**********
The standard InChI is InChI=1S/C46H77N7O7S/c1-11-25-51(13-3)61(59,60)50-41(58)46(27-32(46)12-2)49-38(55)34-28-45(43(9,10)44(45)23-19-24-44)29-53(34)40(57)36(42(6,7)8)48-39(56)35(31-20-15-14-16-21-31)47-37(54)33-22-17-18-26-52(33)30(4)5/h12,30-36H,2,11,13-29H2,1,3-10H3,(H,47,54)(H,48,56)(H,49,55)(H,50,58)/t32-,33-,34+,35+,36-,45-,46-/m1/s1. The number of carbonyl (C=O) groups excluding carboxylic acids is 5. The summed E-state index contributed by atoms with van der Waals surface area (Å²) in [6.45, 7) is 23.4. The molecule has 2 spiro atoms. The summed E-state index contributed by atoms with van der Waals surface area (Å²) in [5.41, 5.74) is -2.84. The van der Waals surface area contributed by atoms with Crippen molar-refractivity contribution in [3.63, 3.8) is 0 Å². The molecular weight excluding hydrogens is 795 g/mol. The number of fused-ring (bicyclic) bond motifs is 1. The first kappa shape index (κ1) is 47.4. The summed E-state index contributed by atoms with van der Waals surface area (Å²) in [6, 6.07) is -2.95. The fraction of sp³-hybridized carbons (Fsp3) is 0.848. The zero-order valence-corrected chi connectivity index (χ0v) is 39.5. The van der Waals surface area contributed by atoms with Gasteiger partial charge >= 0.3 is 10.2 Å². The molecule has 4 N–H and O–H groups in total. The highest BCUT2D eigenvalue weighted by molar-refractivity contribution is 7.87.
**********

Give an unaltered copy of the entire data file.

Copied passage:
The standard InChI is InChI=1S/C46H77N7O7S/c1-11-25-51(13-3)61(59,60)50-41(58)46(27-32(46)12-2)49-38(55)34-28-45(43(9,10)44(45)23-19-24-44)29-53(34)40(57)36(42(6,7)8)48-39(56)35(31-20-15-14-16-21-31)47-37(54)33-22-17-18-26-52(33)30(4)5/h12,30-36H,2,11,13-29H2,1,3-10H3,(H,47,54)(H,48,56)(H,49,55)(H,50,58)/t32-,33-,34+,35+,36-,45-,46-/m1/s1. The number of carbonyl (C=O) groups excluding carboxylic acids is 5. The summed E-state index contributed by atoms with van der Waals surface area (Å²) in [6.45, 7) is 23.4. The molecule has 2 spiro atoms. The summed E-state index contributed by atoms with van der Waals surface area (Å²) in [5.41, 5.74) is -2.84. The van der Waals surface area contributed by atoms with Crippen molar-refractivity contribution in [3.63, 3.8) is 0 Å². The molecular weight excluding hydrogens is 795 g/mol. The number of fused-ring (bicyclic) bond motifs is 1. The first kappa shape index (κ1) is 47.4. The summed E-state index contributed by atoms with van der Waals surface area (Å²) in [6, 6.07) is -2.95. The fraction of sp³-hybridized carbons (Fsp3) is 0.848. The zero-order valence-corrected chi connectivity index (χ0v) is 39.5. The van der Waals surface area contributed by atoms with Gasteiger partial charge >= 0.3 is 10.2 Å². The molecule has 4 N–H and O–H groups in total. The highest BCUT2D eigenvalue weighted by molar-refractivity contribution is 7.87.